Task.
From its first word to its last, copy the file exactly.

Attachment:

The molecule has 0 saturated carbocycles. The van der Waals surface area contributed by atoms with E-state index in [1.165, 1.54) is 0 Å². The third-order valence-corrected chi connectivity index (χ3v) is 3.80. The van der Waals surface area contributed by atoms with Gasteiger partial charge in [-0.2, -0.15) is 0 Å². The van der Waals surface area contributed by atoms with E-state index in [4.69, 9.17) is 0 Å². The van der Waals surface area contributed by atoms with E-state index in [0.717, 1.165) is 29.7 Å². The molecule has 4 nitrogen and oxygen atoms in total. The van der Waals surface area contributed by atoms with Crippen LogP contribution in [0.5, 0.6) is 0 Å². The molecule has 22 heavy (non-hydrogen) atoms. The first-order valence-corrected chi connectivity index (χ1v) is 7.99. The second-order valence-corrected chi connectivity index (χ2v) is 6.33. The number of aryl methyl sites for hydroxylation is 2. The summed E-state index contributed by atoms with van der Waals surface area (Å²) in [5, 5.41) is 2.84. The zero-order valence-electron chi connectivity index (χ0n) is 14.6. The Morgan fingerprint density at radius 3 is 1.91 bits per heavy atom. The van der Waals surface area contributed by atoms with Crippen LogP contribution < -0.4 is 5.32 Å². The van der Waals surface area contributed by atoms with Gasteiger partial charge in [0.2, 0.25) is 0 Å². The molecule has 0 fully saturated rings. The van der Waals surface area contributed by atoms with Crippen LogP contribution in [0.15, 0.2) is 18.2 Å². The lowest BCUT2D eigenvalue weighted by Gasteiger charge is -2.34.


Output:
The molecule has 0 saturated carbocycles. The van der Waals surface area contributed by atoms with E-state index in [1.165, 1.54) is 0 Å². The third-order valence-corrected chi connectivity index (χ3v) is 3.80. The van der Waals surface area contributed by atoms with Gasteiger partial charge in [-0.2, -0.15) is 0 Å². The van der Waals surface area contributed by atoms with E-state index in [4.69, 9.17) is 0 Å². The van der Waals surface area contributed by atoms with E-state index in [0.717, 1.165) is 29.7 Å². The molecule has 4 nitrogen and oxygen atoms in total. The van der Waals surface area contributed by atoms with Crippen LogP contribution in [0.5, 0.6) is 0 Å². The molecule has 22 heavy (non-hydrogen) atoms. The first-order valence-corrected chi connectivity index (χ1v) is 7.99. The second-order valence-corrected chi connectivity index (χ2v) is 6.33. The number of aryl methyl sites for hydroxylation is 2. The summed E-state index contributed by atoms with van der Waals surface area (Å²) in [5, 5.41) is 2.84. The zero-order valence-electron chi connectivity index (χ0n) is 14.6. The Morgan fingerprint density at radius 3 is 1.91 bits per heavy atom. The van der Waals surface area contributed by atoms with Crippen LogP contribution < -0.4 is 5.32 Å². The van der Waals surface area contributed by atoms with Gasteiger partial charge in [0.2, 0.25) is 0 Å². The molecule has 0 fully saturated rings. The van der Waals surface area contributed by atoms with Crippen LogP contribution in [0.15, 0.2) is 18.2 Å². The lowest BCUT2D eigenvalue weighted by Gasteiger charge is -2.34.